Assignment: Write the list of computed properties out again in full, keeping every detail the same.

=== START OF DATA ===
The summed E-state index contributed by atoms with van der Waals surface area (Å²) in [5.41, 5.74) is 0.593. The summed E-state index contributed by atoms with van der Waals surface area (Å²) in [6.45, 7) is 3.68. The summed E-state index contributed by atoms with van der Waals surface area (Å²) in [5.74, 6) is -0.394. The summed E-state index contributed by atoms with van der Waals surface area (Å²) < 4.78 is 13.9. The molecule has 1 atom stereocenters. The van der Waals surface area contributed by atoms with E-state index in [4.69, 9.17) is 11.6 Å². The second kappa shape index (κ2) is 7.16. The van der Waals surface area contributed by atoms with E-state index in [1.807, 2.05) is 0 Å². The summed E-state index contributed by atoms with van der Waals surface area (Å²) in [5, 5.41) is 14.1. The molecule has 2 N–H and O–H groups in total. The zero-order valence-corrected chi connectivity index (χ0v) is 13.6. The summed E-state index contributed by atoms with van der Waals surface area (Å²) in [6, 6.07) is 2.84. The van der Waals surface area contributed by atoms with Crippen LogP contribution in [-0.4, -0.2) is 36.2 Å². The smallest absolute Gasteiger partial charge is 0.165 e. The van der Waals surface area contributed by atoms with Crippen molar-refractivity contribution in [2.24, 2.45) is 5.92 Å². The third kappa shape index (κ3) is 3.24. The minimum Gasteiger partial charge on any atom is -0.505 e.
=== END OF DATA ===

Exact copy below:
The summed E-state index contributed by atoms with van der Waals surface area (Å²) in [5.41, 5.74) is 0.593. The summed E-state index contributed by atoms with van der Waals surface area (Å²) in [6.45, 7) is 3.68. The summed E-state index contributed by atoms with van der Waals surface area (Å²) in [5.74, 6) is -0.394. The summed E-state index contributed by atoms with van der Waals surface area (Å²) < 4.78 is 13.9. The molecule has 1 atom stereocenters. The van der Waals surface area contributed by atoms with E-state index in [4.69, 9.17) is 11.6 Å². The second kappa shape index (κ2) is 7.16. The van der Waals surface area contributed by atoms with E-state index in [1.807, 2.05) is 0 Å². The summed E-state index contributed by atoms with van der Waals surface area (Å²) in [5, 5.41) is 14.1. The molecule has 2 N–H and O–H groups in total. The zero-order valence-corrected chi connectivity index (χ0v) is 13.6. The summed E-state index contributed by atoms with van der Waals surface area (Å²) in [6, 6.07) is 2.84. The van der Waals surface area contributed by atoms with Crippen LogP contribution in [-0.4, -0.2) is 36.2 Å². The smallest absolute Gasteiger partial charge is 0.165 e. The van der Waals surface area contributed by atoms with Crippen molar-refractivity contribution in [2.24, 2.45) is 5.92 Å². The third kappa shape index (κ3) is 3.24. The minimum Gasteiger partial charge on any atom is -0.505 e.